by Margret Echeverria

Everyone knows that the price of love is to cultivate our representative and hide our real selves, Right?  Knowing this is a fallacy, few of us dare to really test it.  Some lucky ones make the reveal of their true selves early in life and shine like stars.  In The BedwetterSarah SilvermanJoshua Harmon and Adam Schlesinger‘s musical about a ten year old girl’s shame, this theory is proven:  The audience comes away in love with the very human, flawed and guilty characters expoosed in Silverman’s autobiographical story.

The curtain rises on a fourth grade classroom in New Hampshire in 1980 where Sarah (Zoe Glick) arrives as the new kid just after the divorce of her parents.  She and her sister, Laura (Emily Zimmerman), now live with dad, Donald (Darren Goldstein), who is working out his midlife crises through a series of ladies with giant hair, satin pants and flashy wedding rings.  Donald is that boomer parent who raises his Generation X daughters with more information than they ever asked for.  Thanks to her dad, Sarah is ready to make new friends with grown up jokes and a colorful vocabulary.  Mrs. Dembo (Ellyn Marie March) is wide and loud mouthed as she runs a tight classroom through a thick New Hampshire accent and the threat of The Sideways Glance of Death.  Her most accomplished student became Miss New Hampshire 1980 and the teacher is looking for another student with talents to mold.  She doesn’t know that Sarah is a sleeper.  Ally (Charlotte Elizabeth Curtis), Abby (Charlotte MacLeod) and Amy (Margot Weintraub), clad in plaid and prairie patterns with ruffles, hair in braids, pigtails and blonde ringlets inspect Sarah at arms’ length with magnifying-glass-to-sidewalk-ant focus on her denim, Mork From Ork suspenders and straight dark hair.  Weintraub has an eye roll that will make you check the tip of your nose for gook.

Photo by Ahron R. Foster

Margot Weintraub (Amy), Charlotte Elizabeth Curtis (Ally), Zoe Glick and Charlotte MacLeod (Abby). Photo by Ahron R. Foster.

All three throw insults which Sarah flips into great attributes – “I’m the type of kid that’s too Jew-y to ignore!”  If you’re a Sarah Silverman fan, you will notice that Glick’s body is electrified the same way as our beloved present day comedienne.  We can almost see her toes wiggle in her sneakers and her belly leap to her heart as she lands a punch line.  Her eyes shine with discovery of the utterly absurd world that surrounds her as her head bops forward like a mockingbird with no unnatural effort.  Oh . . . and Glick’s voice is perfectly cast as the girl who must have your attention right now.  She wins until the mean girls discover her weak bladder and Sarah is thrown out of the club house.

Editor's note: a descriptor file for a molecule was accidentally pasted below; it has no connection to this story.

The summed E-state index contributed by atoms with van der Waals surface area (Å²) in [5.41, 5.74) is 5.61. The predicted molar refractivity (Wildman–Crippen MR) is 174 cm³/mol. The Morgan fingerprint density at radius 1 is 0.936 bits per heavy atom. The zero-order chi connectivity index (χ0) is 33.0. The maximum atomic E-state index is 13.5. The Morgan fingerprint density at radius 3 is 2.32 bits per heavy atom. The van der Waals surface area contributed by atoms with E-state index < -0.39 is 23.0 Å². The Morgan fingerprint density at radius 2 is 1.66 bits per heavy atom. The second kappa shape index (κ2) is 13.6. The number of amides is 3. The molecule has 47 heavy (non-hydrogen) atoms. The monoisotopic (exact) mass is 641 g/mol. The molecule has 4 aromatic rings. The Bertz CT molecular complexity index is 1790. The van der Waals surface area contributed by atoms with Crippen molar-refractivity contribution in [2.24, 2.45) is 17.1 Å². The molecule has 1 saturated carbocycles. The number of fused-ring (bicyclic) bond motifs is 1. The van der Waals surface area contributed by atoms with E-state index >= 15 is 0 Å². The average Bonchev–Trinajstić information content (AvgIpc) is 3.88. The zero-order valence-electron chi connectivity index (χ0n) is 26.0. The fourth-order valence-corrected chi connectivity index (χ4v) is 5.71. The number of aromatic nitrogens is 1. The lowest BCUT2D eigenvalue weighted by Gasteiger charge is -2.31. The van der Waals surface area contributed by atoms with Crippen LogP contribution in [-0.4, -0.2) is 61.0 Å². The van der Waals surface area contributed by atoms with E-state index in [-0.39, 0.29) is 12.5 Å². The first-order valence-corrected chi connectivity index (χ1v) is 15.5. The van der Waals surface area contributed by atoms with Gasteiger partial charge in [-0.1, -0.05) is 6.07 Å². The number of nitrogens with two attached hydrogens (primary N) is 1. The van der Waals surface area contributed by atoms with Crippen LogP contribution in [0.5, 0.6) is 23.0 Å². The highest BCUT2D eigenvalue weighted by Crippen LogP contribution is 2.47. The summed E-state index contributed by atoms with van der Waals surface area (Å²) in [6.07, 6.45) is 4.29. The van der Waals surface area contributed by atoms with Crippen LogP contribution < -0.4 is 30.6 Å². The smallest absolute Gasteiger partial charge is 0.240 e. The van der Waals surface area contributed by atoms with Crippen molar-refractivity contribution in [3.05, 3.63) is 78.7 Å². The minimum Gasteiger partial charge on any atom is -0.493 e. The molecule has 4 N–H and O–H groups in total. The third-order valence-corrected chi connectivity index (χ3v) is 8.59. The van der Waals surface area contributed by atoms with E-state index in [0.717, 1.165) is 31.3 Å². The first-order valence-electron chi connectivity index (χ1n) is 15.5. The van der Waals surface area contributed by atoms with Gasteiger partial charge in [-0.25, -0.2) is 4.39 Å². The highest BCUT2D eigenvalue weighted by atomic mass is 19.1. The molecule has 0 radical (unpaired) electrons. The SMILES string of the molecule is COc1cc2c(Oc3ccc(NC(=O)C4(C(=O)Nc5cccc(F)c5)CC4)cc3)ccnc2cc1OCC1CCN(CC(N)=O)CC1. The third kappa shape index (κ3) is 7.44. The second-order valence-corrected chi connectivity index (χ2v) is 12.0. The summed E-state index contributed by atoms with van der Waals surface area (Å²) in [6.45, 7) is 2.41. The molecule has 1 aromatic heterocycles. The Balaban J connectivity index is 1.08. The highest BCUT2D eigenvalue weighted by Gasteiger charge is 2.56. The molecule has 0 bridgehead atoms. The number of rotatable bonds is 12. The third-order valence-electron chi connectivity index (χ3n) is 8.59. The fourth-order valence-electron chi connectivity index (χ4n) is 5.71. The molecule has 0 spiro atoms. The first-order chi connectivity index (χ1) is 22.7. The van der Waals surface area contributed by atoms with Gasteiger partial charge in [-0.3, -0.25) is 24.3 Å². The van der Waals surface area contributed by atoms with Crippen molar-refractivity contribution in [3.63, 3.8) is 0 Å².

There are so many great performances in this show.  Rick Crom plays multiple roles, giving us the quinticential quack mental health professionals of the New Age and also a perfect Johnny Carson.  Charlotte Elizabeth Curtis is so young, yet she captures the many layers and notes of that kid who was so terrified in elementary school that she picked at your imperfections until the blood attracted the other wolves who left her alone. Goldstein could have just been the cliche dad thrown from the sexy seventies into the pudgy bellied ’80’s (it was all the fat free carbs, People), but there is a stunning scene where he plunges into the emotional darkness with Glick.  My velvet seat disappeared; I felt like a mouse in the corner of someone else’s life.

Let us take moment to say, Fuck you, Covid.  This is the last musical Adam Schlesinger created because the virus took him even before the first rehearsal.  His lyrics and music are uniquely drole deftly applied to a structure needing no spectacle. The Bedwetter has a lot to say about grief, the stigma of mental health, loving through the alienation of divorce, alcoholism, child development, bullying, self-deprecation, parenting and oh yeah, bedwetting.  Silverman, Harmon and Schlesinger dive in making you grab for the glasses that got so wet while you were laughing just after crying that you dropped them in between the seats .  It is not fair that this genius collaboration is now one human short.

Everything Nana (Bebe Neuwirth) does makes me greedy for more.  Neuwirth performs as though it is not work.  She is totally vulnerable as this tender yet cynical grandmother who drinks a lot, and makes some crushing mistakes.  She weaves determination through a tapestry of humor, love and truth.  Beth Ann (Caissie Levy), Sarah’s mother, is a different kind of matriarch.  She feels everything so much that it regularly paralyzes her.  Levy breaks your heart when she apologizes for being depressed and then defends her daughter’s right to be depressed.  Levy brings a powerhouse to this role.  The end lesson here is that pain and death are inevitable, but there is every reason to enjoy yourself anyway.

Enjoy yourselves by going to see The Bedwetter.

THE BEDWETTER, Directed by Anne Kauffman, Book by Joshua Harmon & Sarah Silverman, Lyrics by Adam Schlesinger & Sarah Silverman, Music by Adam Schlesinger, Creative Consultant David Yazbek, Choreography by Byron Easley.

WITH Ashley Blanchet (Miss New Hampshire), Rick Crom (Dr. Grimm/Dr. Riley), Charlotte Elizabeth Curits (Ally), Zoe Glick (Sarah), Darren Goldstein (Donald), Caissie Levy (Beth Ann), Charlotte MacLeod (Abby), Ellyn Marie March (Mrs. Dembo), Bebe Neuwirth (Nana), Margot Weintraub (Amy), Emily Zimmerman (Laura).

Through July 3, Linda Gross Theater, 336 West 20th Street, New York, NY (Atlantic Theatre Company).  Get Tickets here.  Or call 646-989-7996.